Well I have some big news for everyone, but I'm afraid that will have to wait until tomorrow.
In the meantime I thought I would share with you a few memories from over a year ago.
You see just before giving the Moo her bath and bed, we spent some time together encouraging her to crawl, she's so close now! I can't wait to see her make that first move forward!
Anyway, after and while running my bath I thought I would have a look in my 'dad book' and see if it has any advice for this stage of development. I then discovered that after the first 6 weeks the book ends and leaves you to fend for yourself.
That said, flicking through it's hallowed pages, I was flooded with memories of the first time I read it, which of course would have been over a year ago.
Now the funny thing is, I always wanted a child, a youngling to teach my hobbies and tutor the merits of Cameron's Aliens over Scott's Alien, but when the news hit, that one cold March morning, I remember my reaction exactly: ...fuck...
Like I said, I had always wanted a child, and we had been 'trying' so to speak, but that news hit me like a tonne of bricks.
I also remember my walk into work that morning. It was the first time I think I ever genuinely prayed to a god (the second time being shortly after getting home the day Moo was born).
The prayer was a simple one, to give me the strength to be a good father and a better husband than I had been to date.
I would like to point out that I am not a religious man, I think that there is a chance that -a- god exists, but there is just as much of a chance that a god doesn't - and if one does, there is more of a chance that our minds are too primitive to truly understand it. But at this time I was willing to go out on a limb.
You see for the first time ever in my life I was truly scared, but it wasn't for me, myself and I. It was for the unborn child that my wife was holding.
- the irony is that I now know, the fact I had that fear, the fact I was scared for the little Moo, that was the sign that I would do my best to be a good dad, and no matter what I would not let her down (if I could help it).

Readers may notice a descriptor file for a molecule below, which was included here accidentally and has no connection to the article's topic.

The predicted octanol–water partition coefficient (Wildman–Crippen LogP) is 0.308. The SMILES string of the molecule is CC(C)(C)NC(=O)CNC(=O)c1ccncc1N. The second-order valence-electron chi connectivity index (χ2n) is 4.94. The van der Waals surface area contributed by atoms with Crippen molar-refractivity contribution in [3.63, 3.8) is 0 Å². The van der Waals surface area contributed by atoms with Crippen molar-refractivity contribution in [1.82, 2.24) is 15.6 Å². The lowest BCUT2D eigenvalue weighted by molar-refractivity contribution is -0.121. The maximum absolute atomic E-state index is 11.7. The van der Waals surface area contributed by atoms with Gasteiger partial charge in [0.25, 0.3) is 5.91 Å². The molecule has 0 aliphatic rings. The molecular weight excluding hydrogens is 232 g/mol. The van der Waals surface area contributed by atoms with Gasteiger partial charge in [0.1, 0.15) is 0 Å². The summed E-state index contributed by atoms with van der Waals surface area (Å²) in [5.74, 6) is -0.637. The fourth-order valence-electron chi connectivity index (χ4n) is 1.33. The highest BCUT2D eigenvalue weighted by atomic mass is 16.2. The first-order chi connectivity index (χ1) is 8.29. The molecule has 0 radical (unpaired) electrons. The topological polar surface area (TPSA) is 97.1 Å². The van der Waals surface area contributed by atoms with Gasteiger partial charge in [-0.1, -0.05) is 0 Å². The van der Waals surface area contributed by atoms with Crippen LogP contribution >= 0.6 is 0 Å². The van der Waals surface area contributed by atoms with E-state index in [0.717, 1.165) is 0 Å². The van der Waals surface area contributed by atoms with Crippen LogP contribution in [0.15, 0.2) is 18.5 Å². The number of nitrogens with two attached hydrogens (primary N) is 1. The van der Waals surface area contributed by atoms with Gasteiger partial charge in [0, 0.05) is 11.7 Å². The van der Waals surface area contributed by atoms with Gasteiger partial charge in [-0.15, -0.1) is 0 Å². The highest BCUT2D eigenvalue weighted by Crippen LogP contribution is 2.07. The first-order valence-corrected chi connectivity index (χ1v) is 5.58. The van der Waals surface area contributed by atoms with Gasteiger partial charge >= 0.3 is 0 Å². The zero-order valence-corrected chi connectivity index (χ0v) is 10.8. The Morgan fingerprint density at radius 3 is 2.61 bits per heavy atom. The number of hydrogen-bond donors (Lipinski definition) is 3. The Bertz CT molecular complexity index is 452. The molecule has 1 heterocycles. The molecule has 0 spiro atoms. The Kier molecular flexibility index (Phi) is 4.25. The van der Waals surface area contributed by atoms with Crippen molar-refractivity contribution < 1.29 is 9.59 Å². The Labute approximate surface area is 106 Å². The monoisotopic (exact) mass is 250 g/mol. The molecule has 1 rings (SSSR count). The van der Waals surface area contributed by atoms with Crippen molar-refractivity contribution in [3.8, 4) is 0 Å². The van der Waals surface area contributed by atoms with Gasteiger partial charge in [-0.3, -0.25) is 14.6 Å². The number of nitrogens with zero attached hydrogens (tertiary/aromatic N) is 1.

But at the same time, I am a man, and when a man gets frightened he retreats into his cave and as the weeks passed on my wife noticed me getting more and more withdrawn.
We tried talking it through, but as far as I was concerned, she didn't know how I felt, she couldn't because she was a woman.
Now I don't mean that in a sexist sort of way, but instead that it was the same way that I couldn't fully understand how she felt because I'm a man. We can try and learn and be supportive but there's only so much.
It was then we went shopping for a dad-book for me, and then we found it.
This book was written in a non-assuming manner with some humour to boost, but even more importantly, it was written for men, by a man!
This book taught me so much, most importantly that everything I was afraid of, everything I was scared and concerned about, that's what every man feels.
- that niggle in the back of your head to run? Normal!
- the mourning for your 'free' life? Normal
- the self loathing for having these thoughts and feelings? N.O.R.M.A.L!
The irony of course? This was everything my wife had been saying all along!
But what was this book:
Sure it's pretty damn useless once your kid is past 6 weeks, but up to that point, it's a freaking life saver!
- Your friendly neighbourhood Doctor Loxley